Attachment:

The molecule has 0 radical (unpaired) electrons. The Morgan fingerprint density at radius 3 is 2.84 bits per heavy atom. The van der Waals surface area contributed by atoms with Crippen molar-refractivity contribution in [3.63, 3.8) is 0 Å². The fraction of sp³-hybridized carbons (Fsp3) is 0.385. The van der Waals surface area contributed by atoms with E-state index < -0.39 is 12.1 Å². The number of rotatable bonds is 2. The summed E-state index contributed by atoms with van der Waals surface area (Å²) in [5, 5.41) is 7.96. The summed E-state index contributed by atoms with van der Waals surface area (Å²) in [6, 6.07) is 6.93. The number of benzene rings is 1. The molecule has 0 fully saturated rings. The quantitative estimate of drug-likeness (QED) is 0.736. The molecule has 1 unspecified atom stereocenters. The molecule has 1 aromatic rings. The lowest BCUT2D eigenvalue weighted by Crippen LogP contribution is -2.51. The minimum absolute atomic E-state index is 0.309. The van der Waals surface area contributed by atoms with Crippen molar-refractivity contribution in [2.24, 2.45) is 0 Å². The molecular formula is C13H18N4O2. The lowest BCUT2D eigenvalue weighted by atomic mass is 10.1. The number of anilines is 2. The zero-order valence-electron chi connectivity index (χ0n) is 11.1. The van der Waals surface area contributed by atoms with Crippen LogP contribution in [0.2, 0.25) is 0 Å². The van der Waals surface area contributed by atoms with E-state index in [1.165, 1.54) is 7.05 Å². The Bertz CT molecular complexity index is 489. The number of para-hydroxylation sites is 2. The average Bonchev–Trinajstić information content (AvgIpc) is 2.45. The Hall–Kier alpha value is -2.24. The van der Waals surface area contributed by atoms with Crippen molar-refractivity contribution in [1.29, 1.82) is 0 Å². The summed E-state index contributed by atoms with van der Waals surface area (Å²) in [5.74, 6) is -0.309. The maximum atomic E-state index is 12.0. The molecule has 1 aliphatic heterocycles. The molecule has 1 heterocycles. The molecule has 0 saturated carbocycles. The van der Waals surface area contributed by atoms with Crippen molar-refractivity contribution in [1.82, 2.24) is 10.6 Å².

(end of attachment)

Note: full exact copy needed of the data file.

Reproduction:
The molecule has 0 radical (unpaired) electrons. The Morgan fingerprint density at radius 3 is 2.84 bits per heavy atom. The van der Waals surface area contributed by atoms with Crippen molar-refractivity contribution in [3.63, 3.8) is 0 Å². The fraction of sp³-hybridized carbons (Fsp3) is 0.385. The van der Waals surface area contributed by atoms with E-state index < -0.39 is 12.1 Å². The number of rotatable bonds is 2. The summed E-state index contributed by atoms with van der Waals surface area (Å²) in [5, 5.41) is 7.96. The summed E-state index contributed by atoms with van der Waals surface area (Å²) in [6, 6.07) is 6.93. The number of benzene rings is 1. The molecule has 0 fully saturated rings. The quantitative estimate of drug-likeness (QED) is 0.736. The molecule has 1 unspecified atom stereocenters. The molecule has 1 aromatic rings. The lowest BCUT2D eigenvalue weighted by Crippen LogP contribution is -2.51. The minimum absolute atomic E-state index is 0.309. The van der Waals surface area contributed by atoms with Crippen molar-refractivity contribution in [2.24, 2.45) is 0 Å². The molecular formula is C13H18N4O2. The lowest BCUT2D eigenvalue weighted by atomic mass is 10.1. The number of anilines is 2. The zero-order valence-electron chi connectivity index (χ0n) is 11.1. The van der Waals surface area contributed by atoms with Crippen LogP contribution in [0.2, 0.25) is 0 Å². The van der Waals surface area contributed by atoms with E-state index in [1.165, 1.54) is 7.05 Å². The Bertz CT molecular complexity index is 489. The number of para-hydroxylation sites is 2. The average Bonchev–Trinajstić information content (AvgIpc) is 2.45. The Hall–Kier alpha value is -2.24. The van der Waals surface area contributed by atoms with Crippen molar-refractivity contribution in [1.29, 1.82) is 0 Å². The summed E-state index contributed by atoms with van der Waals surface area (Å²) in [5.74, 6) is -0.309. The maximum atomic E-state index is 12.0. The molecule has 1 aliphatic heterocycles. The molecule has 1 heterocycles. The molecule has 0 saturated carbocycles. The van der Waals surface area contributed by atoms with Crippen molar-refractivity contribution in [1.82, 2.24) is 10.6 Å².